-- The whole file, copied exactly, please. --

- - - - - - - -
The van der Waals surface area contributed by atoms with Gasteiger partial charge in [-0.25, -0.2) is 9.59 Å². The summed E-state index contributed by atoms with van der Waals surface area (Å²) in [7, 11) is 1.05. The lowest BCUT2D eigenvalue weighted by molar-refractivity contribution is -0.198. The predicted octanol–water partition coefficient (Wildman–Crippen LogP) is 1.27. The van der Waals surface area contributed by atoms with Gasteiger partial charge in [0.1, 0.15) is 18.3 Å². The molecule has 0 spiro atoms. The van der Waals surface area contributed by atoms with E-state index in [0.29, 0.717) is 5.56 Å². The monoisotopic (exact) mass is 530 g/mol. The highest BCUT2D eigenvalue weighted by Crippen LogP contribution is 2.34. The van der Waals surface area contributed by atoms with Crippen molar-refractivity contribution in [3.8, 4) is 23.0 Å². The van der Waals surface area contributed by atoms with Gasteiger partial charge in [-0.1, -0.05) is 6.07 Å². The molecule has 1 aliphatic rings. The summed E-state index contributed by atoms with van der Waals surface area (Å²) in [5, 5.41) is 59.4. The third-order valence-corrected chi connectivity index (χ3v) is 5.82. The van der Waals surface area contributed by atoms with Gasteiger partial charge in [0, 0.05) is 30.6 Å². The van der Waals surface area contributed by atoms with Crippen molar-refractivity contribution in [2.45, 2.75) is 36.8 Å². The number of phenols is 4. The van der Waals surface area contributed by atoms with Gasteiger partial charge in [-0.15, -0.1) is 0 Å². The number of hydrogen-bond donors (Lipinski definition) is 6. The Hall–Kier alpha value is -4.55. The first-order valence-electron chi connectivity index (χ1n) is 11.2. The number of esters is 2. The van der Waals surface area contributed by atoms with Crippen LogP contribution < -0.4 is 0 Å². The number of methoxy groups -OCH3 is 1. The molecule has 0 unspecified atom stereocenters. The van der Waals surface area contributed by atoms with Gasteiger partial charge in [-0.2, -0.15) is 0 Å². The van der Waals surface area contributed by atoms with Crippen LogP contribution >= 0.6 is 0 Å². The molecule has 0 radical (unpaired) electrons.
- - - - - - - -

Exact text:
The van der Waals surface area contributed by atoms with Gasteiger partial charge in [-0.25, -0.2) is 9.59 Å². The summed E-state index contributed by atoms with van der Waals surface area (Å²) in [7, 11) is 1.05. The lowest BCUT2D eigenvalue weighted by molar-refractivity contribution is -0.198. The predicted octanol–water partition coefficient (Wildman–Crippen LogP) is 1.27. The van der Waals surface area contributed by atoms with Gasteiger partial charge in [0.1, 0.15) is 18.3 Å². The molecule has 0 spiro atoms. The van der Waals surface area contributed by atoms with E-state index in [0.29, 0.717) is 5.56 Å². The monoisotopic (exact) mass is 530 g/mol. The highest BCUT2D eigenvalue weighted by Crippen LogP contribution is 2.34. The van der Waals surface area contributed by atoms with Crippen molar-refractivity contribution in [3.8, 4) is 23.0 Å². The van der Waals surface area contributed by atoms with Gasteiger partial charge in [-0.1, -0.05) is 6.07 Å². The molecule has 1 aliphatic rings. The summed E-state index contributed by atoms with van der Waals surface area (Å²) in [5, 5.41) is 59.4. The third-order valence-corrected chi connectivity index (χ3v) is 5.82. The van der Waals surface area contributed by atoms with Gasteiger partial charge in [0, 0.05) is 30.6 Å². The van der Waals surface area contributed by atoms with Crippen molar-refractivity contribution in [2.45, 2.75) is 36.8 Å². The number of phenols is 4. The van der Waals surface area contributed by atoms with Gasteiger partial charge in [-0.15, -0.1) is 0 Å². The number of hydrogen-bond donors (Lipinski definition) is 6. The Hall–Kier alpha value is -4.55. The first-order valence-electron chi connectivity index (χ1n) is 11.2. The number of esters is 2. The van der Waals surface area contributed by atoms with Crippen LogP contribution < -0.4 is 0 Å². The number of methoxy groups -OCH3 is 1. The molecule has 0 unspecified atom stereocenters. The van der Waals surface area contributed by atoms with Gasteiger partial charge in [-0.2, -0.15) is 0 Å². The van der Waals surface area contributed by atoms with Crippen LogP contribution >= 0.6 is 0 Å². The molecule has 0 radical (unpaired) electrons.